X: The Man With X-Ray Eyes (1963, dir by Roger Corman)

The Masque of the Red Death (1964, dir by Roger Corman)

St. Valentine’s Day Massacre (1967, dir by Roger Corman)

The Trip (1967, dir by Roger Corman)

Happy Birthday Bette Davis: THE LETTER (Warner Brothers 1940)


cracked rear viewer

Film noir buffs usually point to 1940’s STRANGER ON THE THIRD FLOOR as the first of the genre. Others cite 1941’s THE MALTESE FALCON as the film that launched the movement. But a case could certainly be made for William Wyler’s THE LETTER, released three months after STRANGER, but containing all the elements of what would be come to called film noir by future movie buffs. THE LETTER also features a bravura performance by Miss Bette Davis , who was born on this date in 1905, as one hell of a femme fatale.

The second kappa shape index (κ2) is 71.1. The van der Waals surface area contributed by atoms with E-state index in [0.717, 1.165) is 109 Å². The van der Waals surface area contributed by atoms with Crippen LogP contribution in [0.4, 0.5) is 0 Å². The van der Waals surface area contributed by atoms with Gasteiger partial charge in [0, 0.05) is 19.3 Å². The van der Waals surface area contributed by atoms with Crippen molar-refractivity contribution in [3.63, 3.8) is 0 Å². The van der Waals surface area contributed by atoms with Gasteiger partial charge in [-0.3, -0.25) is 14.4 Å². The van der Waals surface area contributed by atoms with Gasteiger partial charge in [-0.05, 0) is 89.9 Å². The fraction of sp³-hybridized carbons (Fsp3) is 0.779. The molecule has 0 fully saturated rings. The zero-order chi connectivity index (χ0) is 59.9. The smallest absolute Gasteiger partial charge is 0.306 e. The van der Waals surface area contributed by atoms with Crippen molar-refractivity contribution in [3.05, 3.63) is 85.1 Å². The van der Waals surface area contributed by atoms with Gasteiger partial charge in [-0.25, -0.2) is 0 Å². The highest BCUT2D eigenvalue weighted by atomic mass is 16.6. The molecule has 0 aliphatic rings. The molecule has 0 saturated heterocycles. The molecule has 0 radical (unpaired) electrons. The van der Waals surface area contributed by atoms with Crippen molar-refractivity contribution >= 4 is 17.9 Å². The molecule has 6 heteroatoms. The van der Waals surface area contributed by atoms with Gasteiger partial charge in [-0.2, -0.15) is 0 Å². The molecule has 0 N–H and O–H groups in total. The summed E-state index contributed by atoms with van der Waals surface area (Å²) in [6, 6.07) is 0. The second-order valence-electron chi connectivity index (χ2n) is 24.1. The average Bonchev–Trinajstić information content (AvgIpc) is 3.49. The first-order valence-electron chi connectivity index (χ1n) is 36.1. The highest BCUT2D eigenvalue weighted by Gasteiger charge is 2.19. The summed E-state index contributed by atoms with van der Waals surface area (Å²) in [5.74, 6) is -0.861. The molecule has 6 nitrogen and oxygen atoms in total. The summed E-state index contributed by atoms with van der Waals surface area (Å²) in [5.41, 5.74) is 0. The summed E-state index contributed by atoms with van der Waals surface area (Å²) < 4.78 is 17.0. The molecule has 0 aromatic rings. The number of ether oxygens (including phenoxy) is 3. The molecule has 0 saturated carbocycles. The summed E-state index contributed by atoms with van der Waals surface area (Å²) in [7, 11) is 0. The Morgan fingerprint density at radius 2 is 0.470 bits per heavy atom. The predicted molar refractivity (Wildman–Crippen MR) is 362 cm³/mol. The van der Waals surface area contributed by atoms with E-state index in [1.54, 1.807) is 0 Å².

The movie starts off with a bang (literally) as Bette’s character Leslie Crosbie emerges from her Malaysian plantation home pumping six slugs into Geoff Hammond under a moonlit night sky. The native workers are sent to fetch Leslie’s husband, rubber plantation supervisor Robert, from the fields. He brings along their attorney Howard Joyce, and it’s a…

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Music Video of the Day: Hurt Feelings by Flight of the Conchords (2009, dir by James Bobin)


Way back in 2009, this music video premiered during my favorite episode of Flight of the Conchords, The Tough Brets.  That’s the episode where Bret performs a controversial rap, in which he attacks several other rappers.  (“Snoop Dogg is not very good.  Ice Cube in not very good….”)  When Murray suggests that Bret may have hurt the feelings of the rappers that he called out, Bret forms a gang for protection.